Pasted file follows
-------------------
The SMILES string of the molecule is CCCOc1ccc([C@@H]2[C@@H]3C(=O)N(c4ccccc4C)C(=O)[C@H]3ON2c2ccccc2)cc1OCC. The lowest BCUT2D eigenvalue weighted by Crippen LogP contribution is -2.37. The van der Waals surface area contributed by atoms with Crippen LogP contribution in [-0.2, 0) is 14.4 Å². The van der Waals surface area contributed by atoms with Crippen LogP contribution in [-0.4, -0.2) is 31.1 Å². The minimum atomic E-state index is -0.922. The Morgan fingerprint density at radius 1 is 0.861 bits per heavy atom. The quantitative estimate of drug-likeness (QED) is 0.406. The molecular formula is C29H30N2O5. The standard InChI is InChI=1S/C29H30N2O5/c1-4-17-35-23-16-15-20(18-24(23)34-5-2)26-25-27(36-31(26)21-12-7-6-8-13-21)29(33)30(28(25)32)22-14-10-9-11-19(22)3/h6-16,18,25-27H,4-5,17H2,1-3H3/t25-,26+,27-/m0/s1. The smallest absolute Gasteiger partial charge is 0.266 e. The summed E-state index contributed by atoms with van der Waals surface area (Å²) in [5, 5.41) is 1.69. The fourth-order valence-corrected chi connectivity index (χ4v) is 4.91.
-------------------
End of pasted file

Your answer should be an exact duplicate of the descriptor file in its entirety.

The SMILES string of the molecule is CCCOc1ccc([C@@H]2[C@@H]3C(=O)N(c4ccccc4C)C(=O)[C@H]3ON2c2ccccc2)cc1OCC. The lowest BCUT2D eigenvalue weighted by Crippen LogP contribution is -2.37. The van der Waals surface area contributed by atoms with Crippen LogP contribution in [-0.2, 0) is 14.4 Å². The van der Waals surface area contributed by atoms with Crippen LogP contribution in [-0.4, -0.2) is 31.1 Å². The minimum atomic E-state index is -0.922. The Morgan fingerprint density at radius 1 is 0.861 bits per heavy atom. The quantitative estimate of drug-likeness (QED) is 0.406. The molecular formula is C29H30N2O5. The standard InChI is InChI=1S/C29H30N2O5/c1-4-17-35-23-16-15-20(18-24(23)34-5-2)26-25-27(36-31(26)21-12-7-6-8-13-21)29(33)30(28(25)32)22-14-10-9-11-19(22)3/h6-16,18,25-27H,4-5,17H2,1-3H3/t25-,26+,27-/m0/s1. The smallest absolute Gasteiger partial charge is 0.266 e. The summed E-state index contributed by atoms with van der Waals surface area (Å²) in [5, 5.41) is 1.69. The fourth-order valence-corrected chi connectivity index (χ4v) is 4.91.